Last weekend was one of my favorite breakfasts we’ve made in awhile- a snazzed-up version of a go-to sweet potato hash we make whenever we have the time. I’m calling it, Pesto Sweet Potato Hash and Eggs.

Here’s how you can explore adventures in breakfasting, too. This looks like a long process, but I promise it’s actually really easy.

To make two servings you need:

  • 1 sweet potato (the size depends only on how much potato you want to eat!)
  • 4 strips bacon
  • 4 oz pre-cooked sausage (we used turkey kielbasa because we had it in the house, but any kind of sausage will work), cut into small pieces
  • 2 tsp seasoned salt
  • 1 pinch red pepper flakes
  • 5 eggs
  • 3 tbsp butter, melted
  • 1 tsp lemon juice
  • 1.5 tbsp pesto sauce
  • salt and pepper to taste

Peel and chop the sweet potato into small pieces (about 1/2 inch to 1 inch). Now, because I am lazy, I microwave these chopped up bits for about 3 minutes, so they don’t take so long to cook in the pan. I don’t like to wait that long to eat!

In a large sauté pan on medium-high heat, cook the bacon until it reaches your liking (for me, that’s crispy!) and then place on a paper towel-lined plate to cool and collect drippings. Put the chopped sweet potato into the bacon fat and stir to coat.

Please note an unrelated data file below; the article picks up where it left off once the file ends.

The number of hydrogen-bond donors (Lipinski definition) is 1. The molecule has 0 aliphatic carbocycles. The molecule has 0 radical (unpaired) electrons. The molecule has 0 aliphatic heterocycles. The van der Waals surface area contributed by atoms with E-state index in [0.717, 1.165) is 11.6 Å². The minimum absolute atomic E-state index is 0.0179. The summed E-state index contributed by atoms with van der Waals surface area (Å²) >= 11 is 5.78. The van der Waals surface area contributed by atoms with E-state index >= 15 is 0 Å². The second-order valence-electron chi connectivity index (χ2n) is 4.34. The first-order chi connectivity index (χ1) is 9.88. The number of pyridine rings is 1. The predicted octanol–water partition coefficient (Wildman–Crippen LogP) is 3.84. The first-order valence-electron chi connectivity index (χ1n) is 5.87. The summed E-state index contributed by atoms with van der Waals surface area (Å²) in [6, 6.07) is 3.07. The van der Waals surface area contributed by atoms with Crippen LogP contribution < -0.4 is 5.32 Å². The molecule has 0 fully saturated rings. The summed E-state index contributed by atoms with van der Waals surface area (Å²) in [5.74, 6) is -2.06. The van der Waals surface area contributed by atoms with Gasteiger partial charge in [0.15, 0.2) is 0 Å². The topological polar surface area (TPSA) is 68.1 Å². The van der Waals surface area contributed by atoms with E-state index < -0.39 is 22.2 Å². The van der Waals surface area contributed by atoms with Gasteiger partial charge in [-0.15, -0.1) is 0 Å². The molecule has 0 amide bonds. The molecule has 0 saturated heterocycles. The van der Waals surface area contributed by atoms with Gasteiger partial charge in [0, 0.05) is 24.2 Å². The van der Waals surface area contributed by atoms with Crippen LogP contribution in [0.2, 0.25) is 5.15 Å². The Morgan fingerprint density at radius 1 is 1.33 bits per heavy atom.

Cook the potatoes in the bacon fat until they are crispy and browned on all sides, about 5-7 minutes (I find the key to making them crispy is to only stir the potatoes about once or twice a minute. Stirring too frequently doesn’t give them enough time to get brown!). Toward the end of the cooking process (about 4-6 minutes in), add the seasoned salt, red pepper flakes and kielbasa to the pan, stirring to combine and brown the kielbasa.

Once the potatoes are cooked through and the kielbasa is browned, take the mixture out of the pan and place on a paper towel-lined plate to soak up any excess oil. Turn off the burner but leave any remaining bacon fat in the pan- we’re not done with it yet!